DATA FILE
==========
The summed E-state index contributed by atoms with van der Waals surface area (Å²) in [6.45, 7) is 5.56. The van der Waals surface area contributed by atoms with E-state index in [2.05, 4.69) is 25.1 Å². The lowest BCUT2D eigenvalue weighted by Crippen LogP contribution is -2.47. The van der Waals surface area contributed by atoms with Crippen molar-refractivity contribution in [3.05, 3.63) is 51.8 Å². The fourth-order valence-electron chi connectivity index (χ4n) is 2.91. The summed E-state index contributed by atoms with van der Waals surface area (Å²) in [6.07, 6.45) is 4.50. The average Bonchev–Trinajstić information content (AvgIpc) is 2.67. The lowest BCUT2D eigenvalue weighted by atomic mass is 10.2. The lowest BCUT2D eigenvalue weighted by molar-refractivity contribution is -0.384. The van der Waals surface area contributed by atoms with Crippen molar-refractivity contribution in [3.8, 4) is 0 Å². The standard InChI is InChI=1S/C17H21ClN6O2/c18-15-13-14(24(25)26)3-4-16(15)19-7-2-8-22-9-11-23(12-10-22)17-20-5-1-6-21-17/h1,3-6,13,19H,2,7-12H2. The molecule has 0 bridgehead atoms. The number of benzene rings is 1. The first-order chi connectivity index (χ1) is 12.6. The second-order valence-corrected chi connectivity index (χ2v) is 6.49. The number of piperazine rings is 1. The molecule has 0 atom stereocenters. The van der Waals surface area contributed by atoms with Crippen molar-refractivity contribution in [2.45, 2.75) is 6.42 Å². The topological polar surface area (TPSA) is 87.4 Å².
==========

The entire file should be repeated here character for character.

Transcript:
The summed E-state index contributed by atoms with van der Waals surface area (Å²) in [6.45, 7) is 5.56. The van der Waals surface area contributed by atoms with E-state index in [2.05, 4.69) is 25.1 Å². The lowest BCUT2D eigenvalue weighted by Crippen LogP contribution is -2.47. The van der Waals surface area contributed by atoms with Crippen molar-refractivity contribution in [3.05, 3.63) is 51.8 Å². The fourth-order valence-electron chi connectivity index (χ4n) is 2.91. The summed E-state index contributed by atoms with van der Waals surface area (Å²) in [6.07, 6.45) is 4.50. The average Bonchev–Trinajstić information content (AvgIpc) is 2.67. The lowest BCUT2D eigenvalue weighted by atomic mass is 10.2. The lowest BCUT2D eigenvalue weighted by molar-refractivity contribution is -0.384. The van der Waals surface area contributed by atoms with Crippen molar-refractivity contribution in [3.8, 4) is 0 Å². The standard InChI is InChI=1S/C17H21ClN6O2/c18-15-13-14(24(25)26)3-4-16(15)19-7-2-8-22-9-11-23(12-10-22)17-20-5-1-6-21-17/h1,3-6,13,19H,2,7-12H2. The molecule has 0 bridgehead atoms. The number of benzene rings is 1. The first-order chi connectivity index (χ1) is 12.6. The second-order valence-corrected chi connectivity index (χ2v) is 6.49. The number of piperazine rings is 1. The molecule has 0 atom stereocenters. The van der Waals surface area contributed by atoms with Crippen molar-refractivity contribution in [2.45, 2.75) is 6.42 Å². The topological polar surface area (TPSA) is 87.4 Å².